This next set is from another kit set I bought at Michael's or some other chain. These technically aren't finished yet because I'm looking for some small ribbon bows to put on the bottom over the ends of the cording. (I added the cording... it didn't come with the kit. I thought it finished the edges off nicely.)

Cute little gingerbread man kit, stitched over 10 years ago.

Some of my first experiments with beading and ribbon embroidery. I think these are all from Mill Hill Beads kits. I think I have at least three more bead ornament kits somewhere in my stash.

Wednesday, September 5, 2007

The 15 year Christmas ornaments

Christmas ornaments are another favorite project-type of mine. There's just something about stitching Christmas ornaments in a hot Texas summer that is refreshing. :)

The above ornaments are from a Janlynn kit I bought in or around 1992 and began shortly after. Being of the easily bored personality type, I stitched all the 'interesting' parts (the instruments) and then got totally bored when I got to the greenery part. So the projects languished for ages. A while back (maybe 5 years ago?) I finished three of them, as you can see above on the left. The other three ended up in my WIP (works in progress) pile. Until last week, that is. I've been on a kick of finishing a bunch of smaller projects that I've had stashed away in a plastic shoe box.

Of the three remaining ornaments from the kit, I recently finished the drum and the clarinet, although they are still waiting to be made up into the little pillows and finished with the gold cord. I had planned to finish the horn over the long weekend, but as I started on the greenery, I realized that the mouthpiece and the thin part of the horn on the right were in completely the wrong place and I had to rip them out. Thankfully I still had all the remaining threads from the kit. So, now I'm working on replacing the bits of the horn and finishing the greenery. Hopefully by the weekend I'll have all three ornaments completely finished and my longest work in progress will finally be done.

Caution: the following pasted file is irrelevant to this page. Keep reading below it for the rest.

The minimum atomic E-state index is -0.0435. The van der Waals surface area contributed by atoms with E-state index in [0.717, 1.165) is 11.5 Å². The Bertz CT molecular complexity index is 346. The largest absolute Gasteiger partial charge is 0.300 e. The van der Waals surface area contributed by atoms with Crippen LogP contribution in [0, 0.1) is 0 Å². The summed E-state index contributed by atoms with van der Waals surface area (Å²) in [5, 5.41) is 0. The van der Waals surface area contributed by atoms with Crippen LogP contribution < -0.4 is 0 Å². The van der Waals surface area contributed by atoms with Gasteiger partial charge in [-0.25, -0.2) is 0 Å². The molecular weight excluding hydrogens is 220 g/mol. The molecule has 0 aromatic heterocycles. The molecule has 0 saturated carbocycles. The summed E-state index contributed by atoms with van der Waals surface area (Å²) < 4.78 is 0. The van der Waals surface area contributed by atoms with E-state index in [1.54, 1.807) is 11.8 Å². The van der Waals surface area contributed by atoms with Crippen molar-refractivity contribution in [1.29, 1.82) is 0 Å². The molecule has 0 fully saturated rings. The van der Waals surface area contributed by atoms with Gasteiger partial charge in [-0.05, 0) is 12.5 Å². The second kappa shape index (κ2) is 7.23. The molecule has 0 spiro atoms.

Wednesday, August 29, 2007

The cross-stitch castle obsession begins

The picture above is the next big project I tackled and it turned out much better (except for the whole "crosses in the same direction thing". It looks a little wrinkled because I recently took it off its old mounting board (something else I needed a good lesson in doing correctly) and washed it. The dust and dirt I was trying to get out still need another soak before I remount and reframe it. I stitched this one mostly, if not entirely, during my freshman year of college.

The castle is Lichtenstein, from the book Medieval Castles from Jeanette Crews Designs. I also did Neuschwanstein Castle from the same book a year or two later (which wrinkled in the photo for the same reason as the other one).

I still haven't gotten around to stitching the other two castles in the book, which is slightly ironic, considering they are British castles, which are my special love. The original book was totally destroyed, so I threw it out and bought a new copy last year, which I was pleased to see was still around about 17 years after it was first published! BTW, the other two castles are Craigievar in Scotland and Hever, in the south of England. Hever is best know for its associations with Anne Boleyn. I visited there in 1998 and bought a cross stitch kit of it there, which I stitched a few years ago (see below). It, like many others, is in one of my UFO piles... in this case, and Un-Framed-Object. As with most kits of medium and larger projects that I've stitched in the past few years, I changed out the fabric (usually 14 count aida) with a 28 count evenweave.

Next time I'll post some pictures of my other frequently-stitched-objets... Christmas ornaments, along with the story of my longest unfinished objects to date.